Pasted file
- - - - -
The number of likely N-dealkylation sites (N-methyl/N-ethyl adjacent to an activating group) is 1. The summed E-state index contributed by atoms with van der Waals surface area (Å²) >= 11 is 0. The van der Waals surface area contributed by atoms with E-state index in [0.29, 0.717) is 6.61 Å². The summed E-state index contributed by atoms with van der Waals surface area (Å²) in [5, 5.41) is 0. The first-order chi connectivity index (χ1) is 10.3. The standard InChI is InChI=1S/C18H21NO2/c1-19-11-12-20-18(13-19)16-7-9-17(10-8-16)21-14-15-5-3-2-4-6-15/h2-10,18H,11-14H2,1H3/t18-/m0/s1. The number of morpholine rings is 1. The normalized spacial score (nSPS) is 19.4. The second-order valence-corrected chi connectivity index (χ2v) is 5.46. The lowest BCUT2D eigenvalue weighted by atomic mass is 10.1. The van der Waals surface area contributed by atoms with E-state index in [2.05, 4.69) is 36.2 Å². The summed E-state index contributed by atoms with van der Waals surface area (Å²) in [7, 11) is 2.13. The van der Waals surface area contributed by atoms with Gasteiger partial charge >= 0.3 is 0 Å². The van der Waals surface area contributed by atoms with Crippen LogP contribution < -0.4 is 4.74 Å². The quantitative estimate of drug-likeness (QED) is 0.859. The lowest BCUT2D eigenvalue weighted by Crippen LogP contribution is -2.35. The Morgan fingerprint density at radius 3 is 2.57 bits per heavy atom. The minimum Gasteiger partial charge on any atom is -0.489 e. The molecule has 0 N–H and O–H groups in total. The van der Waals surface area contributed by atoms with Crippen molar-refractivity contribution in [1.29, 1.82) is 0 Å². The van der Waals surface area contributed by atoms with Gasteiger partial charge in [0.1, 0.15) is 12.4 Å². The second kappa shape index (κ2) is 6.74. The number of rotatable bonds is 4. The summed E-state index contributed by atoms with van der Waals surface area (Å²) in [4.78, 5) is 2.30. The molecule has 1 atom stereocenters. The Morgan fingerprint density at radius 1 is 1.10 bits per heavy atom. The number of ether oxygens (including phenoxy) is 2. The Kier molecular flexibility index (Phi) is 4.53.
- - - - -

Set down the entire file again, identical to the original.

The number of likely N-dealkylation sites (N-methyl/N-ethyl adjacent to an activating group) is 1. The summed E-state index contributed by atoms with van der Waals surface area (Å²) >= 11 is 0. The van der Waals surface area contributed by atoms with E-state index in [0.29, 0.717) is 6.61 Å². The summed E-state index contributed by atoms with van der Waals surface area (Å²) in [5, 5.41) is 0. The first-order chi connectivity index (χ1) is 10.3. The standard InChI is InChI=1S/C18H21NO2/c1-19-11-12-20-18(13-19)16-7-9-17(10-8-16)21-14-15-5-3-2-4-6-15/h2-10,18H,11-14H2,1H3/t18-/m0/s1. The number of morpholine rings is 1. The normalized spacial score (nSPS) is 19.4. The second-order valence-corrected chi connectivity index (χ2v) is 5.46. The lowest BCUT2D eigenvalue weighted by atomic mass is 10.1. The van der Waals surface area contributed by atoms with E-state index in [2.05, 4.69) is 36.2 Å². The summed E-state index contributed by atoms with van der Waals surface area (Å²) in [7, 11) is 2.13. The van der Waals surface area contributed by atoms with Gasteiger partial charge >= 0.3 is 0 Å². The van der Waals surface area contributed by atoms with Crippen LogP contribution < -0.4 is 4.74 Å². The quantitative estimate of drug-likeness (QED) is 0.859. The lowest BCUT2D eigenvalue weighted by Crippen LogP contribution is -2.35. The Morgan fingerprint density at radius 3 is 2.57 bits per heavy atom. The minimum Gasteiger partial charge on any atom is -0.489 e. The molecule has 0 N–H and O–H groups in total. The van der Waals surface area contributed by atoms with Crippen molar-refractivity contribution in [1.29, 1.82) is 0 Å². The van der Waals surface area contributed by atoms with Gasteiger partial charge in [0.1, 0.15) is 12.4 Å². The second kappa shape index (κ2) is 6.74. The number of rotatable bonds is 4. The summed E-state index contributed by atoms with van der Waals surface area (Å²) in [4.78, 5) is 2.30. The molecule has 1 atom stereocenters. The Morgan fingerprint density at radius 1 is 1.10 bits per heavy atom. The number of ether oxygens (including phenoxy) is 2. The Kier molecular flexibility index (Phi) is 4.53.